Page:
Mid-caps stocks, like National Instruments Corporation (NASDAQ:NATI) with a market capitalization of US$6.6b, aren’t the focus of most investors who prefer to direct their investments towards either large-cap or small-cap stocks. Surprisingly though, when accounted for risk, mid-caps have delivered better returns compared to the two other categories of stocks. Today we will look at NATI’s financial liquidity and debt levels, which are strong indicators for whether the company can weather economic downturns or fund strategic acquisitions for future growth. Note that this information is centred entirely on financial health and is a top-level understanding, so I encourage you to look further into NATI here.
Does NATI face the risk of succumbing to its debt-load?
What is considered a high debt-to-equity ratio differs depending on the industry, because some industries tend to utilize more debt financing than others. As a rule of thumb, a financially healthy mid-cap should have a ratio less than 40%. For National Instruments, investors should not worry about its debt levels because the company has none! It has been operating its business with zero debt and utilising only its equity capital. Investors’ risk associated with debt is virtually non-existent with NATI, and the company has plenty of headroom and ability to raise debt should it need to in the future.
Can NATI pay its short-term liabilities?
Given zero long-term debt on its balance sheet, National Instruments has no solvency issues, which is used to describe the company’s ability to meet its long-term obligations. But another important aspect of financial health is liquidity: the company’s ability to meet short-term obligations, including payments to suppliers and employees. Looking at NATI’s US$276m in current liabilities, it appears that the company has been able to meet these obligations given the level of current assets of US$977m, with a current ratio of 3.54x. However, a ratio above 3x may be considered excessive by some investors, yet this is not usually a major negative for a company.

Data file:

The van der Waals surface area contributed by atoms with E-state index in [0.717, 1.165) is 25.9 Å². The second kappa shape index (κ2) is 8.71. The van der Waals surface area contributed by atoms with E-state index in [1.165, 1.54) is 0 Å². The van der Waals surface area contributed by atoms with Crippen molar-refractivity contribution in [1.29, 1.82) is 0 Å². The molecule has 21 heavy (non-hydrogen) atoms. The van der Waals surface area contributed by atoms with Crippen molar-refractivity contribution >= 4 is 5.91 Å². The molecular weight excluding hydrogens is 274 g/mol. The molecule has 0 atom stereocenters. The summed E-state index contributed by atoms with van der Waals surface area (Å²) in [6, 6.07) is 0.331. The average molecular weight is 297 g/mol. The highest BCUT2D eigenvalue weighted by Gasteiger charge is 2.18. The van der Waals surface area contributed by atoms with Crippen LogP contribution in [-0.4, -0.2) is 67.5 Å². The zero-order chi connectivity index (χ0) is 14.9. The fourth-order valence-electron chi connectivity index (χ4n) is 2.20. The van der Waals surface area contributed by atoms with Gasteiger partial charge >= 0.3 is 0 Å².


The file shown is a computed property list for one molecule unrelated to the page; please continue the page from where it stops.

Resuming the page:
NATI has zero-debt as well as ample cash to cover its short-term commitments. Its safe operations reduces risk for the company and its investors, though, some level of debt could also boost earnings growth and operational efficiency. I admit this is a fairly basic analysis for NATI’s financial health. Other important fundamentals need to be considered alongside. You should continue to research National Instruments to get a more holistic view of the stock by looking at:
- Future Outlook: What are well-informed industry analysts predicting for NATI’s future growth? Take a look at our free research report of analyst consensus for NATI’s outlook.
- Valuation: What is NATI worth today? Is the stock undervalued, even when its growth outlook is factored into its intrinsic value? The intrinsic value infographic in our free research report helps visualize whether NATI is currently mispriced by the market.
- Other High-Performing Stocks: Are there other stocks that provide better prospects with proven track records? Explore our free list of these great stocks here.
To help readers see past the short term volatility of the financial market, we aim to bring you a long-term focused research analysis purely driven by fundamental data. Note that our analysis does not factor in the latest price-sensitive company announcements.
The author is an independent contributor and at the time of publication had no position in the stocks mentioned. For errors that warrant correction please contact the editor at email@example.com.